I asked Assange if he would refrain from releasing information that he knew might get someone killed. He said that he had instituted a “harm-minimization policy,” whereby people named in certain documents were contacted before publication, to warn them, but that there were also instances where the members of WikiLeaks might get “blood on our hands.”
Also widely discussed right now is the idea of WikiLeaks as a kind of roguish champion of transparency — one that is itself frustratingly, if perhaps necessarily, opaque. Khatchadourian also considered this problem in striking terms: “Soon enough, Assange must confront the paradox of his creation: the thing that he seems to detest most — power without accountability — is encoded in the site’s DNA, and will only become more pronounced as WikiLeaks evolves into a real institution.”
I highly recommend reading the full profile if you haven’t; Assange’s personal background and various perspectives are quite illuminating with regard to the global splash his organization currently is making.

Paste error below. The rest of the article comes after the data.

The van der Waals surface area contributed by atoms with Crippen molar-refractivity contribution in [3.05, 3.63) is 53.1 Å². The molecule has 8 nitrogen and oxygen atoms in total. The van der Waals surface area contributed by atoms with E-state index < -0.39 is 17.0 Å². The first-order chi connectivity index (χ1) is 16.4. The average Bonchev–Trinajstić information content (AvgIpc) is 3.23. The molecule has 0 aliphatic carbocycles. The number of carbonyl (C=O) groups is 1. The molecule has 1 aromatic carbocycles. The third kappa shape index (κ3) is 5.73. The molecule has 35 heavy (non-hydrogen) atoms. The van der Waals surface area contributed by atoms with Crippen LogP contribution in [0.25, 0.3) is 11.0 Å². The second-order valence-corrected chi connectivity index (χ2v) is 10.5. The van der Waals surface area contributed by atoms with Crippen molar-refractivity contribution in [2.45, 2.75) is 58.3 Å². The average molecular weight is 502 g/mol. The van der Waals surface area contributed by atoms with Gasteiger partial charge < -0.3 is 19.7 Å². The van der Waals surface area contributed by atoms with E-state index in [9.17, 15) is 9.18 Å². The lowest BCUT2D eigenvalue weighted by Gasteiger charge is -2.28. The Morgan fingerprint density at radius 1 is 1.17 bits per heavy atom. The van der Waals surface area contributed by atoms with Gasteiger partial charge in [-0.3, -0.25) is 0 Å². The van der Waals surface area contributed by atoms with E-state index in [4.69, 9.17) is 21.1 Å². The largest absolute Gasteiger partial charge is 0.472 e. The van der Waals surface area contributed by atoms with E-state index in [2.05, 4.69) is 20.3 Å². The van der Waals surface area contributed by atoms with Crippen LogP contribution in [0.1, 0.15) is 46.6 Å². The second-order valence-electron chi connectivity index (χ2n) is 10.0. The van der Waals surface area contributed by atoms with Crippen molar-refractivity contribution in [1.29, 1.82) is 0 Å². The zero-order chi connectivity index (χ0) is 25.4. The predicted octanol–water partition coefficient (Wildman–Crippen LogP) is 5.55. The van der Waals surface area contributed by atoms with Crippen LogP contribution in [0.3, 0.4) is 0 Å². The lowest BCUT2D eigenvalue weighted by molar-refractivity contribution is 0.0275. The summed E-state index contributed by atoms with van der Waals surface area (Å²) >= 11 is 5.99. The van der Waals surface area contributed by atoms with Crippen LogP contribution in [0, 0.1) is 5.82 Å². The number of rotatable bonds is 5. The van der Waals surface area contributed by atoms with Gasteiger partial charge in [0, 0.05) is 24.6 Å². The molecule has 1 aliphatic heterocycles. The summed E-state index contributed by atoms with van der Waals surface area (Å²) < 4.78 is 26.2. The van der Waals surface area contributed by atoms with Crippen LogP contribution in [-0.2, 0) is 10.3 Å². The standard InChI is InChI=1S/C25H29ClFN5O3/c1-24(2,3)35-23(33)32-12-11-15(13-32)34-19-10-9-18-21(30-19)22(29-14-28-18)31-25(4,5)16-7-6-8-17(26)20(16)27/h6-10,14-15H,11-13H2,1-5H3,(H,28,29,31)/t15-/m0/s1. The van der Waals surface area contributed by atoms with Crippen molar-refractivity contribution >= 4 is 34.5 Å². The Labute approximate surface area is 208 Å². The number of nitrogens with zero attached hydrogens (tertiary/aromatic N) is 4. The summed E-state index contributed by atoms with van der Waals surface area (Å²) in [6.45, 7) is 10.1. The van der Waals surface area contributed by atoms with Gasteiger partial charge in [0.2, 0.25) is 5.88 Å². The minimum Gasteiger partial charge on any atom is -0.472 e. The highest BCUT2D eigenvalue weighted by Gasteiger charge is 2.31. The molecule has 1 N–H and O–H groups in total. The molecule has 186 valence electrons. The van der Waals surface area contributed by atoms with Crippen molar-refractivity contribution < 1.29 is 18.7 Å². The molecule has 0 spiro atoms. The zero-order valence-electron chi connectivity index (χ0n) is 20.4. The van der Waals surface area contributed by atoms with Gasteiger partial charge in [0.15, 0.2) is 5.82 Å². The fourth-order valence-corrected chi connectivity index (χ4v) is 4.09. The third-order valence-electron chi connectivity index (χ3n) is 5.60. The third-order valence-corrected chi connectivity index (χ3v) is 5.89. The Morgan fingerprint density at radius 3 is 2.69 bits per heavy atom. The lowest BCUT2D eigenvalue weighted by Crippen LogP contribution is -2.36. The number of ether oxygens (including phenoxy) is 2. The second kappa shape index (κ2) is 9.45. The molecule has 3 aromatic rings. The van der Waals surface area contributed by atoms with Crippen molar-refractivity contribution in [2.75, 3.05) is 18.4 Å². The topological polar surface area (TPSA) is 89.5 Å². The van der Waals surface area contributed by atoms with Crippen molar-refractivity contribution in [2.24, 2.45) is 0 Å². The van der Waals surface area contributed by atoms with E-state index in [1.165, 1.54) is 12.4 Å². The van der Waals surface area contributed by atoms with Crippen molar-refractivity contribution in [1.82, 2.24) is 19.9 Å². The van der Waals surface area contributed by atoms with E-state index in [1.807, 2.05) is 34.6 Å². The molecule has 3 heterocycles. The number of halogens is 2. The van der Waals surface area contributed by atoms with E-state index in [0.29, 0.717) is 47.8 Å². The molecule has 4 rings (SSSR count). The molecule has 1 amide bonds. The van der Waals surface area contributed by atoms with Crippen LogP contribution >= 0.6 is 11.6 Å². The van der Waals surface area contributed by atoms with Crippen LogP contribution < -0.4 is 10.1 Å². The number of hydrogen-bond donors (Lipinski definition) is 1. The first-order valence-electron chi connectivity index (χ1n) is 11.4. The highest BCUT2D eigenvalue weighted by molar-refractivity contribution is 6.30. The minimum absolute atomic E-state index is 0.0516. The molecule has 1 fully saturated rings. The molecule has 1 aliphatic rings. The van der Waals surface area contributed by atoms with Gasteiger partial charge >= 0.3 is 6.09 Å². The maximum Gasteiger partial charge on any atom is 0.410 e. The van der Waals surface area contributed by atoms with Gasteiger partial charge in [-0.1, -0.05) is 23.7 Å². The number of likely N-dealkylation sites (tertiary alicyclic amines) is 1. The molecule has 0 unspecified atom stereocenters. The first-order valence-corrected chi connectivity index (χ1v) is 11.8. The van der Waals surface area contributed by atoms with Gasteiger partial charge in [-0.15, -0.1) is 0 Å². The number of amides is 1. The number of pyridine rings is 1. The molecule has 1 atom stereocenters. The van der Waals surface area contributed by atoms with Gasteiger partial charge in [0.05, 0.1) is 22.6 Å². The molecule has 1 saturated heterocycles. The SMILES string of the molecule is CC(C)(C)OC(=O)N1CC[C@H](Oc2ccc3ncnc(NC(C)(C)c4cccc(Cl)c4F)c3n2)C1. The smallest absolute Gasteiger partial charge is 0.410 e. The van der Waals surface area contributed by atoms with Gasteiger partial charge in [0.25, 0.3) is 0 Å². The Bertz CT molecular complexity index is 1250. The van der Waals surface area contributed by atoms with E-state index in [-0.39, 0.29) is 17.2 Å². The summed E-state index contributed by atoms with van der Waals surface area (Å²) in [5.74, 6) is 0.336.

Another major theme since Sunday has been the story’s impact on media itself. Without a doubt we are in an evolutionary moment. Jay Rosen has some great thoughts on the ramifications of WikiLeaks’ rise: “In media history up to now,” he says, “the press is free to report on what the powerful wish to keep secret because the laws of a given nation protect it. But Wikileaks is able to report on what the powerful wish to keep secret because the logic of the Internet permits it. This is new. Just as the Internet has no terrestrial address or central office, neither does Wikileaks.”
There’s another aspect of the freshly tweaked media equation that I find fascinating: How effectively Assange and his (unknown) collaborators played a bunch of prominent global news institutions in the service of their cause. Why did they give the trove of so-called war logs to the New York Times, the Guardian and Der Spiegel first, rather than just release all the raw material for anyone to dive into from the get-go?